Esophageal adenocarcinoma (EA), the type of cancer linked to heartburn due to gastroesophageal reflux diseases (GERD), has increased six fold in the past 30 years, which can not be explained by the usual environmental or host factors. EA is the end result of a sequence of GERD-related diseases, preceded by reflux esophagitis (RE) and Barrett's esophagus (BE). Our preliminary study in elderly male veterans found two types of microbiotas in the esophagus. Patients who carry the type II microbiota are >15 fold likely to have esophagitis and BE than those harboring the type I microbiota. In a small scale study, we also found that 3 of 3 cases of EA harbored the type II biota. The findings have opened a new approach to understanding the recent surge in the incidence of EA. Our long-term goal is to identify the cause of GERD sequence. The hypothesis to be tested is that changes in the foregut microbiome are associated with EA and its precursors, RE and BE in GERD sequence. We will examine whether the finding in elderly male subjects also applies to younger as well as female subjects. We will conduct a case control study to demonstrate the microbiome- disease association in every stage of GERD sequence as well as analyze the trend in changes in the microbiome along disease progression toward EA, by two specific aims.
Aim 1 is to conduct a comprehensive population survey of the foregut microbiome and demonstrate its association with GERD sequence. Furthermore, spatial relationship between the esophageal microbiota and upstream (mouth) and downstream (stomach) foregut microbiotas as well as temporal stability of the microbiome-disease association will also be examined.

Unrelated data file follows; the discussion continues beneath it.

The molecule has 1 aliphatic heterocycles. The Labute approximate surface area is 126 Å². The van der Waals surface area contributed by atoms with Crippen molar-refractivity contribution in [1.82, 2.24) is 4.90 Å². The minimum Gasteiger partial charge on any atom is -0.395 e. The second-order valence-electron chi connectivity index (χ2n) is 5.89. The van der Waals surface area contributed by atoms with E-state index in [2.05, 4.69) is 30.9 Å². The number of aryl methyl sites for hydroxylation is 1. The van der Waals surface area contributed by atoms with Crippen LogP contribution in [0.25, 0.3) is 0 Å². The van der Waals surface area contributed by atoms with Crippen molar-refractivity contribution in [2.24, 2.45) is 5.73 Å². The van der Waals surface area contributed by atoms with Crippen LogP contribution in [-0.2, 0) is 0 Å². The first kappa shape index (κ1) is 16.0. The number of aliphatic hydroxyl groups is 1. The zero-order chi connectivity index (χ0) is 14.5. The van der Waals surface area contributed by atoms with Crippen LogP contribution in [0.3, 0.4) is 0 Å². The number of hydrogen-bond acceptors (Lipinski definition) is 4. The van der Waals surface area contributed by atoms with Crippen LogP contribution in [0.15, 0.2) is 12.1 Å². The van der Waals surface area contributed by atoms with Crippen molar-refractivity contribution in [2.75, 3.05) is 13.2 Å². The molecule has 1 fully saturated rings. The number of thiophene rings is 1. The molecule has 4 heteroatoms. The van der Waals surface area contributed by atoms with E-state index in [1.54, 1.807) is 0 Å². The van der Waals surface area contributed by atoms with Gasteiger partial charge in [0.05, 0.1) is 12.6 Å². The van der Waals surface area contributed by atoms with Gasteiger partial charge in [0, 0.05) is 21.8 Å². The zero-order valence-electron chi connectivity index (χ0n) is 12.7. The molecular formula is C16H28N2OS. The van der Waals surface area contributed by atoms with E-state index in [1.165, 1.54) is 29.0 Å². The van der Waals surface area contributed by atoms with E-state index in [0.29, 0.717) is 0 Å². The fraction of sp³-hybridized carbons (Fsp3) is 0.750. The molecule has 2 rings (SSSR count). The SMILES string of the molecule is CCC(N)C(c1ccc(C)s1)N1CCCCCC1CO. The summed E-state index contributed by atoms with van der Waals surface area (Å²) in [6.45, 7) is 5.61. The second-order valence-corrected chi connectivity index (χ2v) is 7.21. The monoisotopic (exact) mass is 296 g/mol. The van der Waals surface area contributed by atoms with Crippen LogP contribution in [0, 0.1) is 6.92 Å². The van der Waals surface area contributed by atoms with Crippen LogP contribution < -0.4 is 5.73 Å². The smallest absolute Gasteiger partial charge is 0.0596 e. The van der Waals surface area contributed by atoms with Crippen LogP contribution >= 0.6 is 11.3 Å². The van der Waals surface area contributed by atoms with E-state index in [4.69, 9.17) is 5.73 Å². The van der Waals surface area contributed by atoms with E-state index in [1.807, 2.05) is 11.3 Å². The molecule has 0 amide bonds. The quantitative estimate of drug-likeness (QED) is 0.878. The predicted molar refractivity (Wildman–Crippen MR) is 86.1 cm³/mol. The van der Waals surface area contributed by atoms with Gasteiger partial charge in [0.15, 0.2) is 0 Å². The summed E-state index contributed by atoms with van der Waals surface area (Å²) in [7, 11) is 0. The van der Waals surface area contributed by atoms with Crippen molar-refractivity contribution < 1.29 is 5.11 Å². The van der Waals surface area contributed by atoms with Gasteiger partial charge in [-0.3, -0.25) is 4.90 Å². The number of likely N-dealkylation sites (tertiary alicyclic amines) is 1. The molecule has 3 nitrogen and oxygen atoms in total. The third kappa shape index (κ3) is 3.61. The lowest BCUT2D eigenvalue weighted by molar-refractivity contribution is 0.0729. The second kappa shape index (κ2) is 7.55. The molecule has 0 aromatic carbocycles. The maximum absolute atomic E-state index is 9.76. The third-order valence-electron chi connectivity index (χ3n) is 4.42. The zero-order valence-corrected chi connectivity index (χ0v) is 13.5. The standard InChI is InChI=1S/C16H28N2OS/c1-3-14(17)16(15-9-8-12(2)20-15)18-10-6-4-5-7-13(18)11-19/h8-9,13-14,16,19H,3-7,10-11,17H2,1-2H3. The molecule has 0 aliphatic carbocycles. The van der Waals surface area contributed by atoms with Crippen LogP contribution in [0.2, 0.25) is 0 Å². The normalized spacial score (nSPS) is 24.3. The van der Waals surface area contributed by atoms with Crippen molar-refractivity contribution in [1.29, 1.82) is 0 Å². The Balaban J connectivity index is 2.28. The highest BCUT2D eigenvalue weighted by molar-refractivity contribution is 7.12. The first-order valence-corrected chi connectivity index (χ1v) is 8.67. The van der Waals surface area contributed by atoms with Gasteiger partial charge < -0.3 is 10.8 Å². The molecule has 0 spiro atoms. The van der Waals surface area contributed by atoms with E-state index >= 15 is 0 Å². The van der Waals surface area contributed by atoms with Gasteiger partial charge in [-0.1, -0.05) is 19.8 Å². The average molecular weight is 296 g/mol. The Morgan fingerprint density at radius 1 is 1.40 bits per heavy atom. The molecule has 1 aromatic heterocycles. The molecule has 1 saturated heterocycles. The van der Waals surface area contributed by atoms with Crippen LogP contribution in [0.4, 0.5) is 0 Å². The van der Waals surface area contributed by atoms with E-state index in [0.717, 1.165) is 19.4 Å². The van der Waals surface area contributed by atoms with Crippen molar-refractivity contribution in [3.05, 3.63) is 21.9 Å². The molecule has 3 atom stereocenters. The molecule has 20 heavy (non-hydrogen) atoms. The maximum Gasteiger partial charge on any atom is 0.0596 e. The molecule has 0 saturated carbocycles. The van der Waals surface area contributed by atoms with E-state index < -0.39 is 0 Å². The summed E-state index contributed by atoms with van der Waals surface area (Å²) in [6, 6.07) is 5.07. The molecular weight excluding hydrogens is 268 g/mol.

Aim 2 is to define the distal esophageal metagenome and demonstrate its association with GERD sequence. Detailed analyses will include pathway-disease and gene-disease associations. Archaea, fungi and viruses, if identified, also will be correlated with the diseases. A significant association between the foregut microbiome and GERD sequence, if demonstrated, will be the first step for eventually testing whether an abnormal microbiome is required for the development of the sequence of phenotypic changes toward EA. If EA and its precursors represent a microecological disease, treating the cause of GERD might become possible, for example, by normalizing the microbiota through use of antibiotics, probiotics, or prebiotics. Causative therapy of GERD could prevent its progression and reverse the current trend of increasing incidence of EA.
Esophageal adenocarcinoma, the type of cancer linked to heartburn due to gastroesophageal reflux diseases (GERD), has jumped six folds in the past 30 years, which can not be explained by the usual environmental or host factors. We intend to characterize the change in the esophageal microbiome (the native bacterial population of the esophagus), in patients at various stages in GERD. If GERD represents a microbiome-related disease, it could be possible to design new antibiotic or probiotic treatment strategies to prevent GERD and reverse the current trend of increasing rate of esophageal adenocarcinoma.
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